Wednesday, February 17, 2010

Voltammetric Device Measures Labile Copper Content

The Metrohm 797 VA Computrace can be used for the determination of labile copper in sea water. Spectroscopic methods can only determine the total concentrations of metals, but with voltammetry it is possible to differentiate between the different oxidation states of copper. This allows statements to be made about the biological availability and toxicity, making voltammetry an essential tool in environmental analysis.

Copper is one of the most toxic-heavy metals known to marine life, generally concentrations of heavy metals are comparatively low in open sea areas where human activities have not yet had a major detrimental effect. However, in coastal area, contamination is usually more widespread often in offshore sediments close to municipal and industrial discharge points. Many marine and research institutions are interested in determining the relationship between the labile (or free copper) and total copper, both of which can easily and reliably be performed using the 797 VA Computrace from Metrohm.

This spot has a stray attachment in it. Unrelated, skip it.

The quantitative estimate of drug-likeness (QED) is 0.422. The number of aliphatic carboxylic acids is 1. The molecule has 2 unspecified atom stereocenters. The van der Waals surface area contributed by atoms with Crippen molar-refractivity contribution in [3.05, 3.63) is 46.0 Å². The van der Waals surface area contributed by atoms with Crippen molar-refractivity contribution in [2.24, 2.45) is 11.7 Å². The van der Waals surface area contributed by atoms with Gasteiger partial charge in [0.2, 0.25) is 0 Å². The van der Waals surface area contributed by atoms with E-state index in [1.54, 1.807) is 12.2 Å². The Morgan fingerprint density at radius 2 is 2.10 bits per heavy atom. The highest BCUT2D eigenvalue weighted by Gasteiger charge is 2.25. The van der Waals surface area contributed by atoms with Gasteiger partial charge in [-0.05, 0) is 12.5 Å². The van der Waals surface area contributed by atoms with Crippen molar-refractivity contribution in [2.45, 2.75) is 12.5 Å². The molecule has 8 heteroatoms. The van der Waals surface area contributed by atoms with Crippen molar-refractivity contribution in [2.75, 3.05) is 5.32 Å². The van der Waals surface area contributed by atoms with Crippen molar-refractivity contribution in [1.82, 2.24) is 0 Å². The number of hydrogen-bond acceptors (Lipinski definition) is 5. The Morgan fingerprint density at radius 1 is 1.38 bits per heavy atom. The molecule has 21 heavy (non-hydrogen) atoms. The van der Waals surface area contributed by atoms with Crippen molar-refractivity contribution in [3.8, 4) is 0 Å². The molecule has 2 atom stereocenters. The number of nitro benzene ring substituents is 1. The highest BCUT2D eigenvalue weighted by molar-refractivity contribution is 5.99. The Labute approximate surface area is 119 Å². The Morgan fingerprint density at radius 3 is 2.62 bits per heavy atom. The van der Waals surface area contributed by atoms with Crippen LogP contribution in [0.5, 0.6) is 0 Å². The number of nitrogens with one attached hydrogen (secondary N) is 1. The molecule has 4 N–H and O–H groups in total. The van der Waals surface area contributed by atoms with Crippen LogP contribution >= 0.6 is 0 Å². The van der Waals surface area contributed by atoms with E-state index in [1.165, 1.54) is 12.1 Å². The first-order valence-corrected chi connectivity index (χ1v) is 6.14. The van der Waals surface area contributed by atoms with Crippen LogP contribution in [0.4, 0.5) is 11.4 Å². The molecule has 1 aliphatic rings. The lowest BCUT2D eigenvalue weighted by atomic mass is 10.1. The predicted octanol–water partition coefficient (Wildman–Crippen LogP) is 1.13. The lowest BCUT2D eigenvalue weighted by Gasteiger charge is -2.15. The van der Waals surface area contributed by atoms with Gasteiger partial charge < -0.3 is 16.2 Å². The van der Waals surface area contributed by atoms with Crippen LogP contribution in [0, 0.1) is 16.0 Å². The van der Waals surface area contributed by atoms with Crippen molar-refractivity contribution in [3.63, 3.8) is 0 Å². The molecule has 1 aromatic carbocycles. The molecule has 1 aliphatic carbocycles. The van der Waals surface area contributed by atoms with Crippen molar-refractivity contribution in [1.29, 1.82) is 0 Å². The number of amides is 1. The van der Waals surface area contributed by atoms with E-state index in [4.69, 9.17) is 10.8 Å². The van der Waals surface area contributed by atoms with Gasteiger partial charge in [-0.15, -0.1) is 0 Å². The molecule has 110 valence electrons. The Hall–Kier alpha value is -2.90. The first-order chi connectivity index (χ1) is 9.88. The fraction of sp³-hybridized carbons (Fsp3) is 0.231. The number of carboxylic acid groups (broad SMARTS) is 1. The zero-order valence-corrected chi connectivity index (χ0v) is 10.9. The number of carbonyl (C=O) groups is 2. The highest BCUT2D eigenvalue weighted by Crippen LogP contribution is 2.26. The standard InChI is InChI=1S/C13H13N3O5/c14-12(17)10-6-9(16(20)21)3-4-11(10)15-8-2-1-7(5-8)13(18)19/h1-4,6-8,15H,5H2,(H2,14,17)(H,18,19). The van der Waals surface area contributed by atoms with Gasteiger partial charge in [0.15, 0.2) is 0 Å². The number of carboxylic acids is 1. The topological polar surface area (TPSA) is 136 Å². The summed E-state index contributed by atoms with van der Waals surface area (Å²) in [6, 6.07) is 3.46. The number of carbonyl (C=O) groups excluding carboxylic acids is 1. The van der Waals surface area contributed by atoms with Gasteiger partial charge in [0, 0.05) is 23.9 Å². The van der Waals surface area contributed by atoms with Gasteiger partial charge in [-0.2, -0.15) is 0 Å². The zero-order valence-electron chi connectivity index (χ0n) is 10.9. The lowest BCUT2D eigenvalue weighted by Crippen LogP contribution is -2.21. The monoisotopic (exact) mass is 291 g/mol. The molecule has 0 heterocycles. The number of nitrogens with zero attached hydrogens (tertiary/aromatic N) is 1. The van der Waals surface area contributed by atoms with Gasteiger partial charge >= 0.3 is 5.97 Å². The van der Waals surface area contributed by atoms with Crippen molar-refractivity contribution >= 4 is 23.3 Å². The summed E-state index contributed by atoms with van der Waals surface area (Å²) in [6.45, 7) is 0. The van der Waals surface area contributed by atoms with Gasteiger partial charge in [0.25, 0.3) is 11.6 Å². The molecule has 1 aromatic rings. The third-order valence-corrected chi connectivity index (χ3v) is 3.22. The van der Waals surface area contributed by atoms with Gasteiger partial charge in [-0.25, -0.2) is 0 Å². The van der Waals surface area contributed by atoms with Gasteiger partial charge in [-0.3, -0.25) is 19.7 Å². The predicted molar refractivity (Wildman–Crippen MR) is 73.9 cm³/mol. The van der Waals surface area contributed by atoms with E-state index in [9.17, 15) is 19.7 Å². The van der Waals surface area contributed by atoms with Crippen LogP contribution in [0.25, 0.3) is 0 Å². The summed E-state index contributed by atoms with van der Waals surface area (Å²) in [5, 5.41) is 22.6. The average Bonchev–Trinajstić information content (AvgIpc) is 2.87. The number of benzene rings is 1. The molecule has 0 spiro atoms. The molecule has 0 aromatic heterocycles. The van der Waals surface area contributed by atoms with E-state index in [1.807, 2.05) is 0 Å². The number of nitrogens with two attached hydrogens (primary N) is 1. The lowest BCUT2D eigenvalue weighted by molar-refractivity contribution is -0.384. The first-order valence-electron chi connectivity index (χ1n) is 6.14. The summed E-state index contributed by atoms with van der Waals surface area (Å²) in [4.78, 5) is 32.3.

The 797 VA Computrace is a modern voltammetric measuring instrument that connects to a PC via a USB connection. The Windows XP-based PC software controls the measurement, records the measuring data and allows full evaluation of the recorded information. The sample and auxiliary solutions are added to the reaction vessel and the labile copper is determined on a mercury film formed at the surface of the ultra-trace electrode. By performing the analysis first using an ultra-trace electrode then separately using a classic mercury electrode, it is possible to measure first the values of labile and then total copper to determine the ratio of the different species.

Whether the labile or total copper is being determined, the process can be partially or fully automated through the use of Metrohm Dosino dispensing devices and autosamplers. The low running costs are an additional bonus point for voltammetry requiring no expensive combustible gases or reconstruction of the laboratory infra-structure to accommodate specialist ducting and fume hoods. Apart from the small amounts of reagents required for the analysis, only small volumes of pure nitrogen are required.

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